4. Linda Trotter

    I love the diagram of the neck muscles! It’s easier to picture what’s going on inside there.

    • Vivian Goldschmidt, MA

      Glad you found that helpful, Linda. 🙂

  5. anna

    hello Vivian, thank you
    for this neck exercise I will
    try been going to the physio
    and not sure if I doing the
    right think, suffer from bursitis what is the exercise
    for this? Thank you Anna

    • anna

      Thank you vivian for the neck exercise, I go to the physio but my neck still hurt along with left arm bursitis
      cannot move my left arm, are there any inflammation
      medication natural alternative for inflammation of my
      left shoulder blade. I will try the neck exercise like you
      explain and see how I go and will tell the physio on this
      neck exercise. Thank you allot for your help & assistance. Thanks.

      • Vivian Goldschmidt, MA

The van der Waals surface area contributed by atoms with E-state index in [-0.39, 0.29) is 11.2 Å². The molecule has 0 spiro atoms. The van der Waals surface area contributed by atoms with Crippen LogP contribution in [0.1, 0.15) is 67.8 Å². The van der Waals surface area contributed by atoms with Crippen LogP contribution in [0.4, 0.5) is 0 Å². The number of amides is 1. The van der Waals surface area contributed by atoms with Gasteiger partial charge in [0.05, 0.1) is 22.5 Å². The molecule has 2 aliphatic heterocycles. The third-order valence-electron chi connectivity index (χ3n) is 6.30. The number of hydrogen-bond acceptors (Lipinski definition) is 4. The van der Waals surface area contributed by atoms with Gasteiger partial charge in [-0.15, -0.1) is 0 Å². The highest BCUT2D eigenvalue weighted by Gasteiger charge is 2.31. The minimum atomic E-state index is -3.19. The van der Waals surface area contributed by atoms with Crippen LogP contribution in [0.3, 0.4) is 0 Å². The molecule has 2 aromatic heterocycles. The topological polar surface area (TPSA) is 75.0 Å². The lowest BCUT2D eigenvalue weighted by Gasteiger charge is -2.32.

I hope this exercise works for you, Anna! I think your idea of telling the physio about it is prudent. Perhaps that same professional can help you work out some targeted exercise to reduce the inflammation in your arm. In the meantime, try incorporating these anti-inflammatory foods into your diet:


  6. Nicole

    Would it be beneficial if I only put pressure on the left side of my forehead? I suffer from chronic nerve pain (now almost 5 years) thanks to a bad case of shingles on the right side of my face & head. I can’t even touch that right side without severe pain. I just want to make sure I don’t create anymore pain. I lready have too much to deal with. Thank you Vivian for all your help. It’s much appreciated – Nicole

    • Vivian Goldschmidt, MA

      Hi Nicole,

      You might try pressing on the center of your forehead so the pressure is not one-sided – would that be comfortable for you?

      • Nicole

        Thanks Vivian for your quick response. Your suggestion might work occasionally when the pain isn’t too intense, which is not very often. Maybe one day a miracle will happen & I’ll be pain free… Thanks again for all you do for us – Nicole

  7. Chrissy